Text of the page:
Powerful Documentary Takes A Look At Being Undocumented and Queer In The South

"The time to be in the shadows, that time is over. That time is long gone."

A new documentary from Logo TV is providing an intimate and emotional portrait of what it’s like to navigate queer and undocumented identities while living in the American South.

“Forbidden: Undocumented & Queer in Rural America” follows Moises Serrano, an undocumented gay immigrant who was born in Mexico and raised in North Carolina. As the rhetoric surrounding immigrants continues to become more hostile in America, “Forbidden” humanizes the struggles of undocumented queer Americans and provides a look at how one college-aged gay man experiences these identities in North Carolina.

“What I‘m really happy about this project is it focuses on both identities – it doesn’t back away from either one,” Serrano told HuffPost. “I think for a lot of LGBTQ youth there’s already a huge sense of alienation, not only in high school but from your families, your communities, especially in rural spaces that tend to be conservative or overly religious. I think, for me, there was a layering of oppression and so I felt doubly alienated... I was also facing this rhetoric by my own country telling me that they also didn’t want me and that I wasn’t from here. I couldn’t cope with the fact that my own country was telling me that I had to leave, that I wasn’t from here.”

Check out a clip from “Forbidden” below, followed by a more extensive interview with Serrano.

What can viewers expect from the film?

I think what they can expect is a human story. At its very fundamental core, “Forbidden” is about personalizing and humanizing the issue of migration. There has been an immense wave of criminalizing rhetoric and policy against the undocumented immigrant community and I think what “Forbidden” really does is it serves as a conversation starter and it serves as putting a face with such a huge issue.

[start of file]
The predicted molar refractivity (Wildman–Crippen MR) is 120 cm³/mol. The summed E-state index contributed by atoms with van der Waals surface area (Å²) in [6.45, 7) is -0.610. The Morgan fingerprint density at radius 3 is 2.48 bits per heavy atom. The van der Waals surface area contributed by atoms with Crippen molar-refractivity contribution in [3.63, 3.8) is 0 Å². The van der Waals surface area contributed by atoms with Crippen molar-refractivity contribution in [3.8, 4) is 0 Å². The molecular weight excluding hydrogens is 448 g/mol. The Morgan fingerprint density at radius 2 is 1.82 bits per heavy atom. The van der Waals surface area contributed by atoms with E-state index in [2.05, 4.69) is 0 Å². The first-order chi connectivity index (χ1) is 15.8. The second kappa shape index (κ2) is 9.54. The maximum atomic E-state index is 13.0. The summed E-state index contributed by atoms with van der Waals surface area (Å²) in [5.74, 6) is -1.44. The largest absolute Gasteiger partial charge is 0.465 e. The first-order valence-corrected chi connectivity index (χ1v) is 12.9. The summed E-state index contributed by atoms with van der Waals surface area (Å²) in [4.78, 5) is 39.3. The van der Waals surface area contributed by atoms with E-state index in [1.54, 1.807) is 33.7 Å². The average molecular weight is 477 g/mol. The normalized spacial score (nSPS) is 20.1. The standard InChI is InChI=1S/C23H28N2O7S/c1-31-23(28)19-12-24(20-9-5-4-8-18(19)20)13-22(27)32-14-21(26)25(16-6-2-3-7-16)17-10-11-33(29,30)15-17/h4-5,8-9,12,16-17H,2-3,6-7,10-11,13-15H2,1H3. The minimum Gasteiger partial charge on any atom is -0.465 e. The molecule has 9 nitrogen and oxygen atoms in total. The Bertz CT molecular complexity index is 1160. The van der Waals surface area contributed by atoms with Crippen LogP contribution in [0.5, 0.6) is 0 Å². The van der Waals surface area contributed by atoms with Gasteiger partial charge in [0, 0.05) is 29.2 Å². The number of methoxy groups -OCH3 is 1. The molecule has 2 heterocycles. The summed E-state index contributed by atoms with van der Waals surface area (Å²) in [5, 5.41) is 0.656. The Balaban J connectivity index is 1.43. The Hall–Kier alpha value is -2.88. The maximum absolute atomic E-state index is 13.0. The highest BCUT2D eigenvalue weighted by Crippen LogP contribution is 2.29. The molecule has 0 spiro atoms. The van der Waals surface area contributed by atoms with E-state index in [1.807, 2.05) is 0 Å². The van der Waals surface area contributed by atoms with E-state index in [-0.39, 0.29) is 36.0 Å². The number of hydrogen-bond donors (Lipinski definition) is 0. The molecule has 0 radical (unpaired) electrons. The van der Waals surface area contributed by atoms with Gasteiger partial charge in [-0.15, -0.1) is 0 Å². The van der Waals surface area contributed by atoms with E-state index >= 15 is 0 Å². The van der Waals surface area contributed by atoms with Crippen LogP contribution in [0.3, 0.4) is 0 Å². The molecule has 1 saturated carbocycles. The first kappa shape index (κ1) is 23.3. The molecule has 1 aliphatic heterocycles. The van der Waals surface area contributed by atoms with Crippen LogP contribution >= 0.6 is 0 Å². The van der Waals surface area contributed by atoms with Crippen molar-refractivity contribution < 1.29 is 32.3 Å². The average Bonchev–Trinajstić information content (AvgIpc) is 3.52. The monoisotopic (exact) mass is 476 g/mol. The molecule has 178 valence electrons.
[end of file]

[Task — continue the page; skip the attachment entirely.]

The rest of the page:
How is a film like this especially important during this specific, tumultuous political moment that we’re engaged in right now?

Now more than ever I think there has been a huge increase in the racialization specifically of Mexicans, but also just of undocumented immigrants in general. And I think it’s time for us to fight back – the time to be silent, the time to be in the shadows, that time is over. That time is long gone. And I think it is incredibly important and pivotal that immigrants come out and share their stories and talk to their communities about this issue.

What are the biggest lessons or messages that you want people to take away from this project?

I think we are all human, we are all worthy of human rights. But also I think the “Forbidden” doc is a great educational tool. I think there has been almost a fetishization of our immigration laws and they’re been constructed to seem just and equal but I think what “Forbidden” really does it is awakens the American people to the fact that our immigration system is not broken – that our immigration system has always been used as a tool by those in power to exclude minorities that we deem as being inferior. In fact, our very first immigration law was used to exclude the Chinese, Japanese… so this is not anything new. If anything, again, we are just seeing a new wave of hate and fear towards undocumented immigrants in a larger cycle of discrimination.

“Forbidden: Undocumented & Queer in Rural America” will re-air Thursday Sept. 7 at 9:00PM and 10:45PM on Logo.